Teacher Review for Mission US: Flight to Freedom

Another great history simulation from Mission US.

David B.
School district administrator
Oakland Unified School District
Oakland, CA, United States
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My Subjects English Language Arts, Math, Science, Social Studies, Arts
My Rating
Learning Scores
My Students Liked It Yes
My Students Learned Yes
I Would Recommend It Yes
Setup Time More than 15 minutes
Great for Further application
Knowledge gain
Small group
Whole class
Great with Advanced learners
Low literacy
How I Use It

I used "Flight to Freedom" in February as part of African American History month with 4th and 5th graders. After each session, I would have a class discussion about their experience and review vocabulary words that came up during the game. These discussions were always interesting because students had slightly different experiences, based on the choices that they made.

This would be ideal to be done along with a unit on slavery in the United States, as there are plenty of support lesson and extension ideas on the website.

One technical tip: if the game runs slow on the internet, which it did in my case, you can download the game to individual computers. Students will still need to register for the first time on the website, but then can log-in to the game and play it directly from the computer. That is why I checked off "more than 15 minutes" for set up.

This is also true if you choose to pre-register each student. Another extension could be having students keep a diary/log of their adventure, describing their experiences and their reactions to them.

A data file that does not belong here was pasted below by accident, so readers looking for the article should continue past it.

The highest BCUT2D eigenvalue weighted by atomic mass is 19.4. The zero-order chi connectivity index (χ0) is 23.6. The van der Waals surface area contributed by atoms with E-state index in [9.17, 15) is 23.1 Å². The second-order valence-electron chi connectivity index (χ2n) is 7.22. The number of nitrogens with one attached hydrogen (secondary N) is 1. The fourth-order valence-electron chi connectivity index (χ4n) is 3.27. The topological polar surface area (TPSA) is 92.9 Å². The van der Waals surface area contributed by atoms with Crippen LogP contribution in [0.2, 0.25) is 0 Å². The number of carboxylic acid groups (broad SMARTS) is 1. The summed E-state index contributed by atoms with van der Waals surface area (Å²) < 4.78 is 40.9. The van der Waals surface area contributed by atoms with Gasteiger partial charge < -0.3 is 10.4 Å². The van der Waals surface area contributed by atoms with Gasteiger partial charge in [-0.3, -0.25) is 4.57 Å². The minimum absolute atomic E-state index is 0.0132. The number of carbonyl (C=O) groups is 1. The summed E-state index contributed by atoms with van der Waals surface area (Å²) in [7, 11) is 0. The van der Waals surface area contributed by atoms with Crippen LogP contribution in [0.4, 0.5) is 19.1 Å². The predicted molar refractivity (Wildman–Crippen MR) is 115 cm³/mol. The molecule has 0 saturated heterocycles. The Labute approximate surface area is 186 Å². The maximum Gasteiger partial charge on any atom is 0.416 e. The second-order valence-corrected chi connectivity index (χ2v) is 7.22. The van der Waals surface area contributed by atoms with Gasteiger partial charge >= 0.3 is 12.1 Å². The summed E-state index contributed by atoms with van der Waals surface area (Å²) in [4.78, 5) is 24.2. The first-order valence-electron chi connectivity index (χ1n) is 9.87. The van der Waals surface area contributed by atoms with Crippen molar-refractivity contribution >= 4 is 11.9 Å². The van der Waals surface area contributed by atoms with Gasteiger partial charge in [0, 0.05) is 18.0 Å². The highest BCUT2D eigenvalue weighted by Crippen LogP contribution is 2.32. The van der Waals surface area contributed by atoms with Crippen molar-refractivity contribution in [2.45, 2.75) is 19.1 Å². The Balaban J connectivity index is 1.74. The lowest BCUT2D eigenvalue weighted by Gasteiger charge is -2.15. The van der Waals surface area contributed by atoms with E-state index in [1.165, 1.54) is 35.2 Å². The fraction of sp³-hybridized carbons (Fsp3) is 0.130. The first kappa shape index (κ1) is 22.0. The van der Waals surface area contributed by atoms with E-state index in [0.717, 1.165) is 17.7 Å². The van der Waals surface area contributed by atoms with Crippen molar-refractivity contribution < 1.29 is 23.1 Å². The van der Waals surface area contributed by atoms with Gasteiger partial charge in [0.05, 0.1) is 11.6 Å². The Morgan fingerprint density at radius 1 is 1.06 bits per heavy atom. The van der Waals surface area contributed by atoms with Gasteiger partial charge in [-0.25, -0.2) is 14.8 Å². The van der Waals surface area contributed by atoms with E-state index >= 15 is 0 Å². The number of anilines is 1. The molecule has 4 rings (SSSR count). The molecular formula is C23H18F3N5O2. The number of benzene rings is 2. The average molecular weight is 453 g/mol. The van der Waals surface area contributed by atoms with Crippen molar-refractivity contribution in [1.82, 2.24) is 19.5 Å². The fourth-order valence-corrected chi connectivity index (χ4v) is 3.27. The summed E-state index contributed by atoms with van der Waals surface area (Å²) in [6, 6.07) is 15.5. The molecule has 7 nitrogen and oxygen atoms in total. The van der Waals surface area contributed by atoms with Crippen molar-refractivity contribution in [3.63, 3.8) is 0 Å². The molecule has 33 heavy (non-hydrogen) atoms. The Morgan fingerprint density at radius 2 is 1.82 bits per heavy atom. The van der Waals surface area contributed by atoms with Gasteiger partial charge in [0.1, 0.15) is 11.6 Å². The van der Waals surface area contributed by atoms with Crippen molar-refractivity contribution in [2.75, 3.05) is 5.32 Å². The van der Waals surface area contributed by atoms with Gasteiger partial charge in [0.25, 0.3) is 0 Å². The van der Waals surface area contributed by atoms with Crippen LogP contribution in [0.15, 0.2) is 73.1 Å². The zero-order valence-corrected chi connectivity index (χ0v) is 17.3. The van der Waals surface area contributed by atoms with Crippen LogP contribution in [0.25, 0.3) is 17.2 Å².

My Take

Like "For Crown or Colony," "Flight to Freedom" does a great job of placing students inside an historical time period. This time they are a slave growing up on a Kentucky plantation in 1848.

Along the way they are given tasks to perform, and choices to make, all of which affect the outcome of the game.

Students get a real sense of what it was like to be a slave, a runaway slave, and finally a freed slave in the North.

The runaway part is exceptionally well designed. Students have to keep their health and food supply up, get help from strangers, and avoid slave catchers.

There appears to be a random element to this part that allows them to succeed or get

recaptured and sent back to the plantation. This gives students the understanding that running away

was full of risks.

Once free, students find that their troubles aren't over, that being free had its own drawbacks, dangers and decisions.